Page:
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Tips and Best Practices for Being an Effective Presenter

Notable lecturer and writer Dale Carnegie once said, “There are always three speeches for every one you actually gave. The one you practiced, the one you gave, and the one you wish you gave.” Public speaking can be challenging and intimidating for even the most experienced speakers. It’s flattering to be asked to share your insights, but there is pressure to deliver quality content in an interesting and compelling way that will have a lasting impact on the audience. You’ve accepted a speaking opportunity, now what?
Preparation and forethought are critical in delivering a presentation that will be remembered. Here are some suggestions to help speakers feel prepared and confident so they can deliver an effective presentation.

Know Your Audience
Your message and presentation style should change based on the people to whom you will be presenting, so be sure to know your audience. Are they experts in the field or are they unfamiliar with the topic? What is their level of expertise? Why are they here for your presentation? Think about why a particular speaker is the most qualified person to address this topic and what information and value she can add that is unique to her. Think about how the topic affects the audience and build the presentation from there.

Deliver What Is Promised
Make sure the delivery of the presentation matches the marketing materials. This is what the audience is expecting to hear so by sticking to the topic, a speaker will meet the audience’s minimum expectations. Do not veer too far from the topic title and description that has been advertised or it will feel like a bait and switch to the audience. Program content may be compelling, but if the speakers are not up to accepted standards and delivering a compelling presentation, the session will fall flat.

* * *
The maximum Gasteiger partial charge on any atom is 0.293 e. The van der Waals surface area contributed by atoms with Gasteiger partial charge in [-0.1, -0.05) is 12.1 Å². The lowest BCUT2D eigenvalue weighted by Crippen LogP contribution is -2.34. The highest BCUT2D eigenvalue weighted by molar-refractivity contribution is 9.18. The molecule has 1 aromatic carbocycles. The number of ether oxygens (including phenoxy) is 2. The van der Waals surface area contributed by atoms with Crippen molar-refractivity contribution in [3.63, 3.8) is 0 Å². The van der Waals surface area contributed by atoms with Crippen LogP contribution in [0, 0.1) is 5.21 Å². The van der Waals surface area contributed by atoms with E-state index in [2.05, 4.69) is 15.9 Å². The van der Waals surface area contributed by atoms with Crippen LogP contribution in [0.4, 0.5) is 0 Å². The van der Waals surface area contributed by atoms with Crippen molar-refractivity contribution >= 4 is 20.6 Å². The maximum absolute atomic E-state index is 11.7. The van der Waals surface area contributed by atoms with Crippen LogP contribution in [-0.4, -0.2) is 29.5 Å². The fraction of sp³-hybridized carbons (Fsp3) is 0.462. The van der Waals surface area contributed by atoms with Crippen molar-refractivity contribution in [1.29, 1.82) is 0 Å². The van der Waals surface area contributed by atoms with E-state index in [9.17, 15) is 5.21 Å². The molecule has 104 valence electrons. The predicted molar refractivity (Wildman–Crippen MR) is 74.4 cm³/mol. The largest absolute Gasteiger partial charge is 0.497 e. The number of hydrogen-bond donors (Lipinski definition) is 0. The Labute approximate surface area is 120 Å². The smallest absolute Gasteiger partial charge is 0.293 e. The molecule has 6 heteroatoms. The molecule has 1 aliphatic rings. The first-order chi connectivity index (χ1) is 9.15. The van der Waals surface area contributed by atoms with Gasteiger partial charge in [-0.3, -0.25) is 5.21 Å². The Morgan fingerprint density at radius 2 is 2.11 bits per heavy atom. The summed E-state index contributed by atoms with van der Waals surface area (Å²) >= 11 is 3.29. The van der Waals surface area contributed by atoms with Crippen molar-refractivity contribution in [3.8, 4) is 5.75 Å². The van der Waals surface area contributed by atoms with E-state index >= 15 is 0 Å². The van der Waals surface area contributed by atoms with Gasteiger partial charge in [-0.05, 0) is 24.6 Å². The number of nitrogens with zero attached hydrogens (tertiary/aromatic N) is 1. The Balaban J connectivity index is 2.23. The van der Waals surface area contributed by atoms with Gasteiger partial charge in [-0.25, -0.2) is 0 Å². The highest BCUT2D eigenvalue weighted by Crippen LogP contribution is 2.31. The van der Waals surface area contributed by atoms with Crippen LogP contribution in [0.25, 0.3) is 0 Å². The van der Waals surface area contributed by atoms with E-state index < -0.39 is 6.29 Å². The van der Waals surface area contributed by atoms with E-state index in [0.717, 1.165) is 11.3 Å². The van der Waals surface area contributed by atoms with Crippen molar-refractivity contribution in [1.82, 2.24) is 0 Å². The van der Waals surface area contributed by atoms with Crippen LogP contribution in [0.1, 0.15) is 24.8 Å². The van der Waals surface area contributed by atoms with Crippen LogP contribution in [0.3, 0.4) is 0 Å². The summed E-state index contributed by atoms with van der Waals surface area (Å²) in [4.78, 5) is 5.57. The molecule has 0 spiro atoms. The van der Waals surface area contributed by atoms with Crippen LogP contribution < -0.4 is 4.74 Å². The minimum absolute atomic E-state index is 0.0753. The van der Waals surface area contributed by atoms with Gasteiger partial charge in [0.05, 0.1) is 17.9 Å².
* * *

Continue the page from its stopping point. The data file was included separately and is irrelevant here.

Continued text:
Provide Real-World Examples
People like hearing about other people. By using real-life experiences, an audience will be better able to relate the situation presented to its own situation. Knowing that the best practices and solutions have been proven to work is more reliable than hearing theories about what might work. It can also be helpful to talk about what hasn’t worked. Many times the most valuable information is sharing what has been tried that didn’t work and understanding the lesson.
Audiences are getting savvier and they expect the presenters to be experts on the topic.

Practice, Practice, Practice
Practice makes perfect. Be sure to practice before the conference, as well as on-site. Rehearse in front of a few of your colleagues and gets tips for improvement. The more practice, the more comfortable a presenter will become with his speech which will make him more confident. In turn, that confidence will give the speaker more credibility with his audience.

Be the Expert
Know the material. Never read a presentation or the Microsoft PowerPoint slides. If the speaker doesn’t feel comfortable addressing the topic, and doesn’t think he will be able to effectively deliver a top-notch presentation, he shouldn’t agree to speak on this topic. There is nothing worse than taking on a speaking opportunity and not being able to deliver. It doesn’t make the speaker or his organization look good. Audiences are getting savvier and they expect the presenters to be experts on the topic, so speakers should make sure to prepare and know the material. Think about a past speaker that was enjoyable and reflect on why she had that impact. Try to emulate that.
Slides should present overall themes and messages, but your insights, experiences and best practices should be the real driving force of your presentation.

Engage Your Audience